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Rebels break Waratahs’ hearts with last-gasp win against Western Force

Matt Toomua, with a conversion after the siren from in front, twisted the knife into the Waratahs’ broken hearts as the boys in blue were forced to settle with fourth spot – one place outside the finals.

“We weren’t able to be masters of our own destiny and when you put yourself in that situation … it’s frustrating,” Waratahs coach Rob Penney told reporters after full-time. “There’s been lots of little twists and turns along the way. We weren’t up to getting into that top three.

“All in all there’s been a lot of roller-coasters, or we’ve been on the same roller-coaster that happens to be going up and down and over a lot of bumps. Couldn’t be prouder.”

Penney did extremely well to mask the disappointment of a bad dream the Waratahs could see coming a mile off in a thrilling final 10 minutes with the Rebels camped down the Rebels’ end.

There was the forward pass that got picked up in the lead-up to a Marika Koroibete try. Then a no-try to Cabous Eloff with the ball seemingly on the line, or potentially millimetres from it.

As the Waratahs punched the air, with the Force clinging onto a three-point lead, Rebels coach Dave Wessels did well to not punch the glass in the coaches’ box at McDonald Jones Stadium.

Having twice fallen short of playing finals in consecutive seasons, Wessels was a tortured soul watching on as his mendug deep and gave referee Angus Gardner and the TMO plenty of headaches.

When officials ruled there was no evidence to prove Efi Ma’afu had scored with just over a minute left – the Rebels were absolutely certain he had – you could cut the tension with a knife.

But wait. That man again, Eloff, had the smarts to pick the ball up, which went backwards near the posts, and dot it down in a flash.

Try. Conversion. Cue wild celebrations as the Rebels celebrated a four-point victory and a maiden finals appearance, albeit in a truncated competition.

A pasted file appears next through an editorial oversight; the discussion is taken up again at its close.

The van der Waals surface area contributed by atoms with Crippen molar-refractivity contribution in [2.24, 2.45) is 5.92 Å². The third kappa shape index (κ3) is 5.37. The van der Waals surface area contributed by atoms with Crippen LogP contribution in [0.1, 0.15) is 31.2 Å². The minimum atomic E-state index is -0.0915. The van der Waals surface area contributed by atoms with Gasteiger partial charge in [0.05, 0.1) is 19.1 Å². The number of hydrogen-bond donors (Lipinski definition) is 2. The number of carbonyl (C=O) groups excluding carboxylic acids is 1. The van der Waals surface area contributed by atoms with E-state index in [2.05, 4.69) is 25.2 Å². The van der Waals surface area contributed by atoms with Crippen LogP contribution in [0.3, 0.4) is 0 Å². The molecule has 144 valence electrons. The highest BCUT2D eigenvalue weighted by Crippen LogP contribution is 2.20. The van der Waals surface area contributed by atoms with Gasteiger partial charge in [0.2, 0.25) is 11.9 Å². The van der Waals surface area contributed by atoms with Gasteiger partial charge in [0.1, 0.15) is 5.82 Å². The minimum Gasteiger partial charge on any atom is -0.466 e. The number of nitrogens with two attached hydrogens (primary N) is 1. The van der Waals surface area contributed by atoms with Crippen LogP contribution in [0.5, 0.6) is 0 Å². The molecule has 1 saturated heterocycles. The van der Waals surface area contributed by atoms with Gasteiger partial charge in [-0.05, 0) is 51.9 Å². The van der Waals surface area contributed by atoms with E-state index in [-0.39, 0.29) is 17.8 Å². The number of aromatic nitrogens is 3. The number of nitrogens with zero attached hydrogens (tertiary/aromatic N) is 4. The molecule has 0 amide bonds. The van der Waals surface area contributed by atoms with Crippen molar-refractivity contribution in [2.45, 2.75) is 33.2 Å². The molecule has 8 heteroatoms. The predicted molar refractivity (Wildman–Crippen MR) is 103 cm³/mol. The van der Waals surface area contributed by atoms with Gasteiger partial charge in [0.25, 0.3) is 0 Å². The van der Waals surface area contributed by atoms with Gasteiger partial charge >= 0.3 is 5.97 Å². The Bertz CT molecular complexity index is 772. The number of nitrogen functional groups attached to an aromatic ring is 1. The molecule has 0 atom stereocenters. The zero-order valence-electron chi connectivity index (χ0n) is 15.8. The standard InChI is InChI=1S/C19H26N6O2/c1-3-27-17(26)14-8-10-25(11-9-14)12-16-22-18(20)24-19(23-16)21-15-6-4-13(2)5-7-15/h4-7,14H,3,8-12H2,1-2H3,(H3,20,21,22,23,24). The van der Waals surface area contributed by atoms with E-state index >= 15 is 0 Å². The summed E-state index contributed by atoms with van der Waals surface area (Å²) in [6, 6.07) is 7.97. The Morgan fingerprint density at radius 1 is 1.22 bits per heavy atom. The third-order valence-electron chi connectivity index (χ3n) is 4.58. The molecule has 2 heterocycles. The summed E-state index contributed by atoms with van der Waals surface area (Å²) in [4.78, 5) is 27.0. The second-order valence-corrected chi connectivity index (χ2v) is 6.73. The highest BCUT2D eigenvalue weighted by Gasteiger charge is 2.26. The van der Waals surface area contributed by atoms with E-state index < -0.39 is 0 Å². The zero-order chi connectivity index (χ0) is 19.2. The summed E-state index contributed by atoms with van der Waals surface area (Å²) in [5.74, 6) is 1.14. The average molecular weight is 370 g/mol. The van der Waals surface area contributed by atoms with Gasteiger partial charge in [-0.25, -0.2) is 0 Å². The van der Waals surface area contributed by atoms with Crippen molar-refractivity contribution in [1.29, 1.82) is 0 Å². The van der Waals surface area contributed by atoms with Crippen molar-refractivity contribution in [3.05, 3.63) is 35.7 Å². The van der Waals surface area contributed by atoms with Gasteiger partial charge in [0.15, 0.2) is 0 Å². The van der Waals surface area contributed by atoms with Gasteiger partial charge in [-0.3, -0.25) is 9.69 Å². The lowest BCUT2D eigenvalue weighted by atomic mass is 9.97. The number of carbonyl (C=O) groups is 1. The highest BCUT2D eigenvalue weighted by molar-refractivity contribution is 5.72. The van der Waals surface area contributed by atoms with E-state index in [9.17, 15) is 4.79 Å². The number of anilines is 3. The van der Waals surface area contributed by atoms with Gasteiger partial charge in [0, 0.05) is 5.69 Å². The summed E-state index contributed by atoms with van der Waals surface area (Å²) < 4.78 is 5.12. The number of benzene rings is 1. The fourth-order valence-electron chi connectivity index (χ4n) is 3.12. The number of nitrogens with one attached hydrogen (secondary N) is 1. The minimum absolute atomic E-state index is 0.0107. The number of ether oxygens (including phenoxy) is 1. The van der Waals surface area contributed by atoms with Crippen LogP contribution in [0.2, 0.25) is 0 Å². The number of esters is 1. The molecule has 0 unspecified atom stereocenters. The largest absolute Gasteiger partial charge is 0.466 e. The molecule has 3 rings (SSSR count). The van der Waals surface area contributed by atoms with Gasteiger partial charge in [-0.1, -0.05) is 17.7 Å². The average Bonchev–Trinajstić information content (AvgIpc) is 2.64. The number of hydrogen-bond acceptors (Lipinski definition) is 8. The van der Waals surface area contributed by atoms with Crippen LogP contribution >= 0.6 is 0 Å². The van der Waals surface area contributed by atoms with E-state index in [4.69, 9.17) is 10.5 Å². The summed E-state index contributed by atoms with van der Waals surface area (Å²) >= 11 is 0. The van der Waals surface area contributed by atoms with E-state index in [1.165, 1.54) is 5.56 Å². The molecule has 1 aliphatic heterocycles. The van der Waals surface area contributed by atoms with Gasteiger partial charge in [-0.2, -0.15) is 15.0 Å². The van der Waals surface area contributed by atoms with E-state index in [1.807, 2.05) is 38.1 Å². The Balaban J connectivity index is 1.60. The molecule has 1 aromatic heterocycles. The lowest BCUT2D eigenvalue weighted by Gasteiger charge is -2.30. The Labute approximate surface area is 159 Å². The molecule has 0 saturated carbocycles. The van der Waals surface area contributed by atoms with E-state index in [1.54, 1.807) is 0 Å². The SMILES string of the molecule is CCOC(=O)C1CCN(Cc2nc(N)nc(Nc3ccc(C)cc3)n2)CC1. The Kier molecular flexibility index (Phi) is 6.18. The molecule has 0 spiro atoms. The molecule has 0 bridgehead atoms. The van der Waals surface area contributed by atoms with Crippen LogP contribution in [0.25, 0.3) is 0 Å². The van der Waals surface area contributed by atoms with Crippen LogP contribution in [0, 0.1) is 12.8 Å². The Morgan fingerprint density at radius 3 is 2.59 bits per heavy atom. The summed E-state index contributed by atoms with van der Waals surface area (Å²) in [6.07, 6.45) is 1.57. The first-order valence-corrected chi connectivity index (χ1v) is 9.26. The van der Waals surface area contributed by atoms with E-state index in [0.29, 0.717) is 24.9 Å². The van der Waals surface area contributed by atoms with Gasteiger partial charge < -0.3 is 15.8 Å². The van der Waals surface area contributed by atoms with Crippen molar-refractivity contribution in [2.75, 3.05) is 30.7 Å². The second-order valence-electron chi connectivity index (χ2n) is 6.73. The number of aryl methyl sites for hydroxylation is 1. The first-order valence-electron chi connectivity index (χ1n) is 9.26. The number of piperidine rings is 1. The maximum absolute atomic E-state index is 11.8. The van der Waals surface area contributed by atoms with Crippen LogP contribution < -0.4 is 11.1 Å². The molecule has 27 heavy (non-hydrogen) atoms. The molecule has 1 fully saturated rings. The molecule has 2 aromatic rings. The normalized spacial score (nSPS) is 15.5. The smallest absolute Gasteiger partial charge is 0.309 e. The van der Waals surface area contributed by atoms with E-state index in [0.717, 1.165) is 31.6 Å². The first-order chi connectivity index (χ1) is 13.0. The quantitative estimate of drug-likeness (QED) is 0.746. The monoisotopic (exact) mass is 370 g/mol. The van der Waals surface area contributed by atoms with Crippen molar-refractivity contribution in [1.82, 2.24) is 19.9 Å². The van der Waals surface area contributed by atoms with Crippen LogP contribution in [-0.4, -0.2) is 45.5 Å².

“The Rebels had too much experience in the end and just finished over the top with a couple of critical game management decisions they took and did well,” Penney said.

Although Penney has voiced his frustration at the fact a couple of bonus points went begging throughout the season due to some questionable officiating, the Waratahs only have themselves to blame as the proud franchise comes to grips with the fact they have now failed to qualify for finals in four of the past five years. The post-mortems have only just begun.

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A one-from-six record in Super Rugby earlier this year was compounded by four victories from eight starts in Super Rugby AU. NSW did win three of their last four games but it was too little, too late.

“It’s a season where we made progress and I guess the snapshot is 17 guys made their debuts. It’s unheard of really at this level,” Penney said. “Hopefully there’s still a lot of progress left in the group and I think there is.

“We missed a couple of crucial shots at goal and that was probably early on. They were critical. I think we had a couple of performances where we were soundly beaten. The Brumbies down there and the Rebels up here. We weren’t the team we could be and that consistency factor probably let us down a little bit in a tight race.”

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